Anderson, Deanna. Imagica: The Boy Who Had No Imagination. Baltimore: Publish America, 2006.
This young adult novella of 53 pages is easily a fun-filled-one-sit read that’s sure to capture the imagination of all who read it! In fact, it’s dedicated “To everyone who has ever dared to use their imagination.” It is the story of a boy named Eli, who is like a normal 11-year-old boy, except he was only interested in scientifically proven facts—not imaginary things—at the book’s beginning.. Spurred on by his grandfather, to flex his imagination muscles for a change, Eli travels to the wonderfully imaginative place called Imagica, where “Imagination is the way [the folks dwelling there] live” (p. 21). Imagica is a land where grand parties, with lots of food and very interesting guests, are basically thrown at the drop of a hat and where places like ImagiStation (complete with activities and treats you might find in Santa’s workshop, Willy Wonka’s chocolate factory and Wonderland all rolled into one and then some!) come to life. Eli can’t return home to his “normal” existence till he learns to use his imagination, but he’s aided by friends he meets along the way. Namely, the twins Allaria and Alder and the lovely Princess Illusia. This book reminds me of “The Famous Oz Books” by L. Frank Baum (which I absolutely loved as a child) mixed with a bit of the 1984 movie The NeverEnding Story for its both whimsical and wondrous-fantasy-world feel. The title of the book and the obvious primary focus on subjective fantasy/imagination notwithstanding, there’s also a bit of a surprise ending in that objective reasoning/grounded facts really play a surprise, yet integral, part. Without giving the ending away, I’ll merely say that it has to do with why Eli has no imagination at the start of the book, very unlike other boys his age. So, it’s ultimately a story where imagination and cold facts brilliantly coexist.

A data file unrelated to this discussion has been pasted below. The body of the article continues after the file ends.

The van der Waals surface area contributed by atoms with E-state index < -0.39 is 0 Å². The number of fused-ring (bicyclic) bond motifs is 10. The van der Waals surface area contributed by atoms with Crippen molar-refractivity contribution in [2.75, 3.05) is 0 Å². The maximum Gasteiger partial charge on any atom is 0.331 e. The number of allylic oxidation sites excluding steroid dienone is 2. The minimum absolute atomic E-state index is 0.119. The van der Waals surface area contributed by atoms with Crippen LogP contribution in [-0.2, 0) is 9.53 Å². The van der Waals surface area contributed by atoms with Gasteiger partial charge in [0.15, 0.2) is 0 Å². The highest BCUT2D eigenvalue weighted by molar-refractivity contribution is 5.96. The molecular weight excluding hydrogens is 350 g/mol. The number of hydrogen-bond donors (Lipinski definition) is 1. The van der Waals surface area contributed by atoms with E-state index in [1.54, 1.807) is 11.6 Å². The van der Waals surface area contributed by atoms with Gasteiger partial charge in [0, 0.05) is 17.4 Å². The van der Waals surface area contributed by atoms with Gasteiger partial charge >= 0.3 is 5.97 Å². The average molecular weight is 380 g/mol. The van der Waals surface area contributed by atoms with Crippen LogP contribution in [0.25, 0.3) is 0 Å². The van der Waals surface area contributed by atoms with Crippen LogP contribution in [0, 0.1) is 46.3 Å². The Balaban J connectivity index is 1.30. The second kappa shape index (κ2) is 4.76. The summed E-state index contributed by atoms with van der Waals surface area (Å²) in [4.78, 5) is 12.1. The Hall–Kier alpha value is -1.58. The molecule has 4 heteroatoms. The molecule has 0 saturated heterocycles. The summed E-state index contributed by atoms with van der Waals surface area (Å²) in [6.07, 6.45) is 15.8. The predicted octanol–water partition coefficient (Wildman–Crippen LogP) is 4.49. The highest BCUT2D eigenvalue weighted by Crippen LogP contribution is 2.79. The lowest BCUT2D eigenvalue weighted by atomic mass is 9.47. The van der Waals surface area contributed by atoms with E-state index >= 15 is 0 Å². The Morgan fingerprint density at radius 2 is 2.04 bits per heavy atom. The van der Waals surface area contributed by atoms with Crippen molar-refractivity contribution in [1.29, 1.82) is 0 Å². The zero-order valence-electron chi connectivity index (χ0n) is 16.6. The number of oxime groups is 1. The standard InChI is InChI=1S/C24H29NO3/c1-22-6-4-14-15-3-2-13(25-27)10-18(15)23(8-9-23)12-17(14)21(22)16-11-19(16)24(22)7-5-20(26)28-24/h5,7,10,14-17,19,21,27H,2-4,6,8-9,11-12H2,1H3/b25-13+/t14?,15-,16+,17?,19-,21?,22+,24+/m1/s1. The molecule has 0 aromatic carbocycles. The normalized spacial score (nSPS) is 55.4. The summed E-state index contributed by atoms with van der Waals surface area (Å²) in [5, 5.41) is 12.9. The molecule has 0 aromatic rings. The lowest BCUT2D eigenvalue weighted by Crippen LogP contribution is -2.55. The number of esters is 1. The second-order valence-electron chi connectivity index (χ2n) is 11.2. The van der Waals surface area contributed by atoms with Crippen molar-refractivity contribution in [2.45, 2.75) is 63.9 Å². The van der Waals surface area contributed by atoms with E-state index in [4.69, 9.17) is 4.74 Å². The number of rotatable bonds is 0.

Review by Lucas McPherson